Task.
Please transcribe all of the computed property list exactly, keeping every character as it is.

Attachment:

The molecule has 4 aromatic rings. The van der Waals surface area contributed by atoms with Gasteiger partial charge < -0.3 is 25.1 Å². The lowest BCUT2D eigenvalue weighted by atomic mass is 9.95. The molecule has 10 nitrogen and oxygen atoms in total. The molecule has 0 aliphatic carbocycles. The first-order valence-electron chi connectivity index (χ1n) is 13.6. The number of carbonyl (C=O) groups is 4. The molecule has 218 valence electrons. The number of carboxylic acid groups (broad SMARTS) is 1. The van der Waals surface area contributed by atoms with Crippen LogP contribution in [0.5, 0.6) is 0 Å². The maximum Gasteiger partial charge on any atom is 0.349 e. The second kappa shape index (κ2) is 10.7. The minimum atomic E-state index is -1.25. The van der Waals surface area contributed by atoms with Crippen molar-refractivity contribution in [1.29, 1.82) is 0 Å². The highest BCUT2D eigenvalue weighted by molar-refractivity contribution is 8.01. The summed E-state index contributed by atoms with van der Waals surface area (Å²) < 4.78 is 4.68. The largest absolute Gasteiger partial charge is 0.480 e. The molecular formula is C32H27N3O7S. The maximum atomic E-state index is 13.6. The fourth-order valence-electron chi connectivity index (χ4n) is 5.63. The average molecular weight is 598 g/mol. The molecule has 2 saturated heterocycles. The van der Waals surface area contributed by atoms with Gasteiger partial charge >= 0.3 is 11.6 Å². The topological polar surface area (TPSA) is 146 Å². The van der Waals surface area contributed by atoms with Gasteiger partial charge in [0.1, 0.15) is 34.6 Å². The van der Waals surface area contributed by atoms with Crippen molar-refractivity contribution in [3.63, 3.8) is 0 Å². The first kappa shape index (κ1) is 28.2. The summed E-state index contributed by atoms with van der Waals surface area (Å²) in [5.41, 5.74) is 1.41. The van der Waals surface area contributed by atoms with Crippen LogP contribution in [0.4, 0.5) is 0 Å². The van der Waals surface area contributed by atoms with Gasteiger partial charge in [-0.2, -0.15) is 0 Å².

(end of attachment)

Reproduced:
The molecule has 4 aromatic rings. The van der Waals surface area contributed by atoms with Gasteiger partial charge < -0.3 is 25.1 Å². The lowest BCUT2D eigenvalue weighted by atomic mass is 9.95. The molecule has 10 nitrogen and oxygen atoms in total. The molecule has 0 aliphatic carbocycles. The first-order valence-electron chi connectivity index (χ1n) is 13.6. The number of carbonyl (C=O) groups is 4. The molecule has 218 valence electrons. The number of carboxylic acid groups (broad SMARTS) is 1. The van der Waals surface area contributed by atoms with Crippen LogP contribution in [0.5, 0.6) is 0 Å². The maximum Gasteiger partial charge on any atom is 0.349 e. The second kappa shape index (κ2) is 10.7. The minimum atomic E-state index is -1.25. The van der Waals surface area contributed by atoms with Crippen molar-refractivity contribution in [1.29, 1.82) is 0 Å². The highest BCUT2D eigenvalue weighted by molar-refractivity contribution is 8.01. The summed E-state index contributed by atoms with van der Waals surface area (Å²) < 4.78 is 4.68. The largest absolute Gasteiger partial charge is 0.480 e. The molecular formula is C32H27N3O7S. The maximum atomic E-state index is 13.6. The fourth-order valence-electron chi connectivity index (χ4n) is 5.63. The average molecular weight is 598 g/mol. The molecule has 2 saturated heterocycles. The van der Waals surface area contributed by atoms with Gasteiger partial charge >= 0.3 is 11.6 Å². The topological polar surface area (TPSA) is 146 Å². The van der Waals surface area contributed by atoms with Gasteiger partial charge in [0.1, 0.15) is 34.6 Å². The van der Waals surface area contributed by atoms with Crippen molar-refractivity contribution in [3.63, 3.8) is 0 Å². The first kappa shape index (κ1) is 28.2. The summed E-state index contributed by atoms with van der Waals surface area (Å²) in [5.41, 5.74) is 1.41. The van der Waals surface area contributed by atoms with Crippen LogP contribution in [0.4, 0.5) is 0 Å². The van der Waals surface area contributed by atoms with Gasteiger partial charge in [-0.2, -0.15) is 0 Å².